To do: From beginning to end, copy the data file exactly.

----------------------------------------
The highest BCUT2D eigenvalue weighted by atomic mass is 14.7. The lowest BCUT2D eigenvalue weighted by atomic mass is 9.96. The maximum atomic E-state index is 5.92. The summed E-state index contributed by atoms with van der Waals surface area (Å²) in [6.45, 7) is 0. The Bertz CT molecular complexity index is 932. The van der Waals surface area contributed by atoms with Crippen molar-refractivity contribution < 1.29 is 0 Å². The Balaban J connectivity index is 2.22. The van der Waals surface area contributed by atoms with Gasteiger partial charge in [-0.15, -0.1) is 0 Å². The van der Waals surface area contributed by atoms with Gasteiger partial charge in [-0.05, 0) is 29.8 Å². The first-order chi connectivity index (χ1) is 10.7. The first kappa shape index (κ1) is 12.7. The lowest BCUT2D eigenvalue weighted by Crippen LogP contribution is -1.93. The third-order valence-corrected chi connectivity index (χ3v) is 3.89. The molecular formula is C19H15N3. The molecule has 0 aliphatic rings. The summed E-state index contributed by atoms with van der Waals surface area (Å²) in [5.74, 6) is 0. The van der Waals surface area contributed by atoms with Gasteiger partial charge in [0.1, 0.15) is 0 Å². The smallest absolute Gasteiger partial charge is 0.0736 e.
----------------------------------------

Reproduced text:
The highest BCUT2D eigenvalue weighted by atomic mass is 14.7. The lowest BCUT2D eigenvalue weighted by atomic mass is 9.96. The maximum atomic E-state index is 5.92. The summed E-state index contributed by atoms with van der Waals surface area (Å²) in [6.45, 7) is 0. The Bertz CT molecular complexity index is 932. The van der Waals surface area contributed by atoms with Crippen molar-refractivity contribution < 1.29 is 0 Å². The Balaban J connectivity index is 2.22. The van der Waals surface area contributed by atoms with Gasteiger partial charge in [-0.15, -0.1) is 0 Å². The van der Waals surface area contributed by atoms with Gasteiger partial charge in [-0.05, 0) is 29.8 Å². The first-order chi connectivity index (χ1) is 10.7. The first kappa shape index (κ1) is 12.7. The lowest BCUT2D eigenvalue weighted by Crippen LogP contribution is -1.93. The third-order valence-corrected chi connectivity index (χ3v) is 3.89. The molecular formula is C19H15N3. The molecule has 0 aliphatic rings. The summed E-state index contributed by atoms with van der Waals surface area (Å²) in [5.74, 6) is 0. The van der Waals surface area contributed by atoms with Gasteiger partial charge in [0.1, 0.15) is 0 Å². The smallest absolute Gasteiger partial charge is 0.0736 e.